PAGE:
Alexander Moens, a senior fellow at the business-backed Fraser Institute, who was taken on by the institute to promote integration, was on the case, arguing the new deal on border security should be “celebrated.” Brian Crowley, head of the business-backed Macdonald Laurier Institute in Ottawa, travelled to Chicago, the Obama heartland, to convey the message that Canada is more conservative than Americans think. He delivered this message at the business-backed Heartland Institute, the Canada-U.S. Business Council of Chicago and the business-backed National Strategy Forum.

Crowley co-wrote a National Post opinion piece with the Fraser Institute’s Neil Veldhuis and Jason Clemens of the business-backed Pacific Research Institute, arguing we cannot retreat from our relationship with the U.S., but must move forward “and seek to shape it to our purposes.”

The use of the words “our purposes” is interesting, given that they likely do not refer to the purposes of ordinary Canadians, but those of business.

But the most effective defence of the unknown agreement came from the Canadian Defence and Foreign Affairs Institute (CDFAI), a Calgary-based organization that promotes Canada’s military machine.

And behind the scenes are the CEOs. Under the leadership of new president John Manley, the CEO Council has developed a new method of operation so as to not be in the crosshairs of activist groups like the Council of Canadians.

This involves working with groups that share common goals while remaining in the background. The CEO Council worked with the Canadian Chamber of Commerce to build support for corporate tax cuts. Now it’s working with CDFAI to build support among the elites for deep integration.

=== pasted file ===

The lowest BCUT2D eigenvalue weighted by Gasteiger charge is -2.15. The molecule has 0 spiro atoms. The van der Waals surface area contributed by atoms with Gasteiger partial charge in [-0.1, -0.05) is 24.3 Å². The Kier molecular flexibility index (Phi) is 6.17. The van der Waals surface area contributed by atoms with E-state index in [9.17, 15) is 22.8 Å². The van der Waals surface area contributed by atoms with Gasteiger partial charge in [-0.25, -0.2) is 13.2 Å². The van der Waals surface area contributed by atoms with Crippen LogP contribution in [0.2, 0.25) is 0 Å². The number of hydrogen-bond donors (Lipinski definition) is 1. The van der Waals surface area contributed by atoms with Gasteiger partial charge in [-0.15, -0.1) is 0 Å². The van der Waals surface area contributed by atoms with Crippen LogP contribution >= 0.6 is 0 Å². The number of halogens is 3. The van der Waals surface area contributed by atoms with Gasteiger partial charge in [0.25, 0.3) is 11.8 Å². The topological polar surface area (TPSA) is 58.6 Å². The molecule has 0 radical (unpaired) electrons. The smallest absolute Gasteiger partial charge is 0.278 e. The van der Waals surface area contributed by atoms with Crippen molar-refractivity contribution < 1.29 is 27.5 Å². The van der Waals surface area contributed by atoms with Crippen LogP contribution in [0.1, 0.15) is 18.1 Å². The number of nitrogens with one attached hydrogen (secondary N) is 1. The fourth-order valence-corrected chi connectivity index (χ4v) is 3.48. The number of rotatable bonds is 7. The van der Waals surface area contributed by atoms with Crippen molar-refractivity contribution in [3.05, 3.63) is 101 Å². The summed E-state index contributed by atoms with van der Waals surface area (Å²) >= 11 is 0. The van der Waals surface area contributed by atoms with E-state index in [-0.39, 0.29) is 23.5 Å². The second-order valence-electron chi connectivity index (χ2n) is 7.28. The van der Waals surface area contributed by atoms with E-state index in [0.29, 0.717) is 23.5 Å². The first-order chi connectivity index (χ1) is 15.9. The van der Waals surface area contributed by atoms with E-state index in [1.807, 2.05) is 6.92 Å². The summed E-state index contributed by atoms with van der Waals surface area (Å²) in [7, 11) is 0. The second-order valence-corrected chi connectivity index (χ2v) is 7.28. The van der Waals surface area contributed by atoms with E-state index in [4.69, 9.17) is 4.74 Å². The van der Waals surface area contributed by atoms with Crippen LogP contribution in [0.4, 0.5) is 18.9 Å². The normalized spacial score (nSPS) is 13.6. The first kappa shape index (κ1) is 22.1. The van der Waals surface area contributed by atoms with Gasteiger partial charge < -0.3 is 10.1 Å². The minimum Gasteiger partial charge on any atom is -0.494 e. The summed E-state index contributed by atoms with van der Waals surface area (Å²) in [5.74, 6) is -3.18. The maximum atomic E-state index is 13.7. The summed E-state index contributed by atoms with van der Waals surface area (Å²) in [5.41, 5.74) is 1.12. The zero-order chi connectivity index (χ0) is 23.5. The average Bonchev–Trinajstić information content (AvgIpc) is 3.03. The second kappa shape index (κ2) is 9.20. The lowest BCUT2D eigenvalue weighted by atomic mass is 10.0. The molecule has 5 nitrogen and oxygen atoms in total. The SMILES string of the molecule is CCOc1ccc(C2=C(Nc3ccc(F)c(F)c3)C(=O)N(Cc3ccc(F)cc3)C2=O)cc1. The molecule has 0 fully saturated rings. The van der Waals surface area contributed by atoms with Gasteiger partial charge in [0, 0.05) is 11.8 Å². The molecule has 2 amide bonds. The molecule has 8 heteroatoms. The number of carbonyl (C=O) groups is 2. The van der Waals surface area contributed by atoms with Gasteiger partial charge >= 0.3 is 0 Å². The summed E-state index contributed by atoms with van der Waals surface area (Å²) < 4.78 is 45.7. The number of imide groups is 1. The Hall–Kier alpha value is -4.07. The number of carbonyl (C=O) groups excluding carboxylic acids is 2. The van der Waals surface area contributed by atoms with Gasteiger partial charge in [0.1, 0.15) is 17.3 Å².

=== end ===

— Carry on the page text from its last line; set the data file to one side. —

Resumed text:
CDFAI’s million-dollar budget is provided largely by the oil and gas industry and other corporate sources.

Check out this organization and you’ll find some of Canada’s leading neoconservatives from the Calgary School: Tom “Assange should be assassinated” Flanagan, Barry Cooper, David Bercuson. You’ll even find the Fraser Institute’s Alex Moens here as a senior fellow.

More important, you’ll find key figures from the free-trade battle of 20 years ago: Derek Burney, who was Brian Mulroney’s chief of staff and then his ambassador in Washington, as the Mulroney government pushed free trade forward.

You’ll also find Colin Robertson, who is the public face promoting deep integration. In a recent Globe and Mail opinion piece, Robertson says we have to take this next step “because the gains of the free-trade deals were realized a decade ago.”

Robertson has pushed for deep integration with the U.S since 1985, when he was a member of the team that negotiated the free-trade agreement with the U.S. He helped draft the NAFTA-implementing legislation in 1993 and then became chief promoter of NAFTA in government.

Not only do we need to worry about the thickening border, Robertson argues, we need “to take a blowtorch to the regulatory thicket and to strategically manage our shared environment and its resources,” reiterating the language of the Security and Prosperity Partnership.

CEO Council president John Manley said he was encouraged the border issue seemed to be back on the agenda at the highest level. He should be. It’s his agenda.